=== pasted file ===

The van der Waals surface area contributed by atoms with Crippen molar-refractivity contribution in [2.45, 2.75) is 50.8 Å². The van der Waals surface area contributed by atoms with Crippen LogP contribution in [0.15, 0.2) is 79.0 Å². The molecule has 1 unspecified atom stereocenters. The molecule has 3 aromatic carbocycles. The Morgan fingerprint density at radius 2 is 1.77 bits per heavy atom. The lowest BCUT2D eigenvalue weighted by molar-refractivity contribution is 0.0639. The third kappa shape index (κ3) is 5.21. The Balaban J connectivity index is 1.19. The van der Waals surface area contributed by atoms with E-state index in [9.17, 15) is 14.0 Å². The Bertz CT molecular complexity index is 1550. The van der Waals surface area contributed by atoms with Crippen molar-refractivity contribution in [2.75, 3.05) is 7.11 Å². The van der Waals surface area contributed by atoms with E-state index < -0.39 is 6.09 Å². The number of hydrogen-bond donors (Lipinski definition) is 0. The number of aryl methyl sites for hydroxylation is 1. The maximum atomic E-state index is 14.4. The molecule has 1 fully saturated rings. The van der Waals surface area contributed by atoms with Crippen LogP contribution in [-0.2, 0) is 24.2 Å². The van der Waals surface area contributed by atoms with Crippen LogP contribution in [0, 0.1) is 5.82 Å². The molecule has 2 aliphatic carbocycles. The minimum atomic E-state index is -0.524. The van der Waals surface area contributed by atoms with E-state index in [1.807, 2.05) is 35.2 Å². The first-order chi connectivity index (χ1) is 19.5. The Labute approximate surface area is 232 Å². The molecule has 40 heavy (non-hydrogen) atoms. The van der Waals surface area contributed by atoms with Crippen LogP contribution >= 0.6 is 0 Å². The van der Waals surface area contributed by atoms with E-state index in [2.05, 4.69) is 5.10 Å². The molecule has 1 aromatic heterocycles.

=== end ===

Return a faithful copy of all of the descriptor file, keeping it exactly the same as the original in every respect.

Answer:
The van der Waals surface area contributed by atoms with Crippen molar-refractivity contribution in [2.45, 2.75) is 50.8 Å². The van der Waals surface area contributed by atoms with Crippen LogP contribution in [0.15, 0.2) is 79.0 Å². The molecule has 1 unspecified atom stereocenters. The molecule has 3 aromatic carbocycles. The Morgan fingerprint density at radius 2 is 1.77 bits per heavy atom. The lowest BCUT2D eigenvalue weighted by molar-refractivity contribution is 0.0639. The third kappa shape index (κ3) is 5.21. The Balaban J connectivity index is 1.19. The van der Waals surface area contributed by atoms with E-state index in [9.17, 15) is 14.0 Å². The Bertz CT molecular complexity index is 1550. The van der Waals surface area contributed by atoms with Crippen molar-refractivity contribution in [2.75, 3.05) is 7.11 Å². The van der Waals surface area contributed by atoms with E-state index < -0.39 is 6.09 Å². The number of hydrogen-bond donors (Lipinski definition) is 0. The number of aryl methyl sites for hydroxylation is 1. The maximum atomic E-state index is 14.4. The molecule has 1 fully saturated rings. The van der Waals surface area contributed by atoms with Crippen LogP contribution in [-0.2, 0) is 24.2 Å². The van der Waals surface area contributed by atoms with Crippen LogP contribution in [0, 0.1) is 5.82 Å². The molecule has 2 aliphatic carbocycles. The minimum atomic E-state index is -0.524. The van der Waals surface area contributed by atoms with E-state index in [1.807, 2.05) is 35.2 Å². The first-order chi connectivity index (χ1) is 19.5. The Labute approximate surface area is 232 Å². The molecule has 40 heavy (non-hydrogen) atoms. The van der Waals surface area contributed by atoms with Crippen LogP contribution >= 0.6 is 0 Å². The van der Waals surface area contributed by atoms with E-state index in [2.05, 4.69) is 5.10 Å². The molecule has 1 aromatic heterocycles.